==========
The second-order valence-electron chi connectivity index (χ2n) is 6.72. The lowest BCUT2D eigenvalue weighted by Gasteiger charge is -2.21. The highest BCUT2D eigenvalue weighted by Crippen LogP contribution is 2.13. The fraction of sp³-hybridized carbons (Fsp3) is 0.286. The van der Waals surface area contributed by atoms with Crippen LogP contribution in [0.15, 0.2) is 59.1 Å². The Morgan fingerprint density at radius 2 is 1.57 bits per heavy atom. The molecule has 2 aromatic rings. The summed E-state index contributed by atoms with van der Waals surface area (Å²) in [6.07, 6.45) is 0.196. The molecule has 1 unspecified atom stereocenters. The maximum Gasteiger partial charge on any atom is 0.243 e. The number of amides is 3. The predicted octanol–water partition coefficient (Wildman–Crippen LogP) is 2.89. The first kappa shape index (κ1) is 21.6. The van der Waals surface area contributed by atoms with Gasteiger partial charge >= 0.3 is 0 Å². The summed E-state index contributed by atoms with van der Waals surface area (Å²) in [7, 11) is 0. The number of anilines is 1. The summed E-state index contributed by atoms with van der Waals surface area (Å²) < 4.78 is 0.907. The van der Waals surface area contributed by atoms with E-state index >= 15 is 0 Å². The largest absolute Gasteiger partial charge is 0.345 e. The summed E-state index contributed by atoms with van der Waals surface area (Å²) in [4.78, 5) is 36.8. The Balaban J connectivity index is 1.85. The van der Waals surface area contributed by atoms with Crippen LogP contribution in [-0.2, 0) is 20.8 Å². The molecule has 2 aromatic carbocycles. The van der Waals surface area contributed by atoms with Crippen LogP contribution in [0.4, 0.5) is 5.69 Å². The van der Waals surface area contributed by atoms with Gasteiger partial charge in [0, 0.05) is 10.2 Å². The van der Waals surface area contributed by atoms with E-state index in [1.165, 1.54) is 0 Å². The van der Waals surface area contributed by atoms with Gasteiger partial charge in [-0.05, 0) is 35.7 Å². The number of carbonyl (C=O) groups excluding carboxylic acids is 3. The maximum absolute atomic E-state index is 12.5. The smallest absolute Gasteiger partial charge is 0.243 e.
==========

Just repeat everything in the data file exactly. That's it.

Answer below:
The second-order valence-electron chi connectivity index (χ2n) is 6.72. The lowest BCUT2D eigenvalue weighted by Gasteiger charge is -2.21. The highest BCUT2D eigenvalue weighted by Crippen LogP contribution is 2.13. The fraction of sp³-hybridized carbons (Fsp3) is 0.286. The van der Waals surface area contributed by atoms with Crippen LogP contribution in [0.15, 0.2) is 59.1 Å². The Morgan fingerprint density at radius 2 is 1.57 bits per heavy atom. The molecule has 2 aromatic rings. The summed E-state index contributed by atoms with van der Waals surface area (Å²) in [6.07, 6.45) is 0.196. The molecule has 1 unspecified atom stereocenters. The maximum Gasteiger partial charge on any atom is 0.243 e. The number of amides is 3. The predicted octanol–water partition coefficient (Wildman–Crippen LogP) is 2.89. The first kappa shape index (κ1) is 21.6. The van der Waals surface area contributed by atoms with Gasteiger partial charge >= 0.3 is 0 Å². The summed E-state index contributed by atoms with van der Waals surface area (Å²) in [7, 11) is 0. The number of anilines is 1. The summed E-state index contributed by atoms with van der Waals surface area (Å²) < 4.78 is 0.907. The van der Waals surface area contributed by atoms with E-state index >= 15 is 0 Å². The largest absolute Gasteiger partial charge is 0.345 e. The summed E-state index contributed by atoms with van der Waals surface area (Å²) in [4.78, 5) is 36.8. The Balaban J connectivity index is 1.85. The van der Waals surface area contributed by atoms with Crippen LogP contribution in [-0.2, 0) is 20.8 Å². The molecule has 2 aromatic carbocycles. The van der Waals surface area contributed by atoms with Crippen LogP contribution in [0.4, 0.5) is 5.69 Å². The van der Waals surface area contributed by atoms with Gasteiger partial charge in [0, 0.05) is 10.2 Å². The van der Waals surface area contributed by atoms with E-state index in [1.165, 1.54) is 0 Å². The van der Waals surface area contributed by atoms with Gasteiger partial charge in [-0.05, 0) is 35.7 Å². The number of carbonyl (C=O) groups excluding carboxylic acids is 3. The maximum absolute atomic E-state index is 12.5. The smallest absolute Gasteiger partial charge is 0.243 e.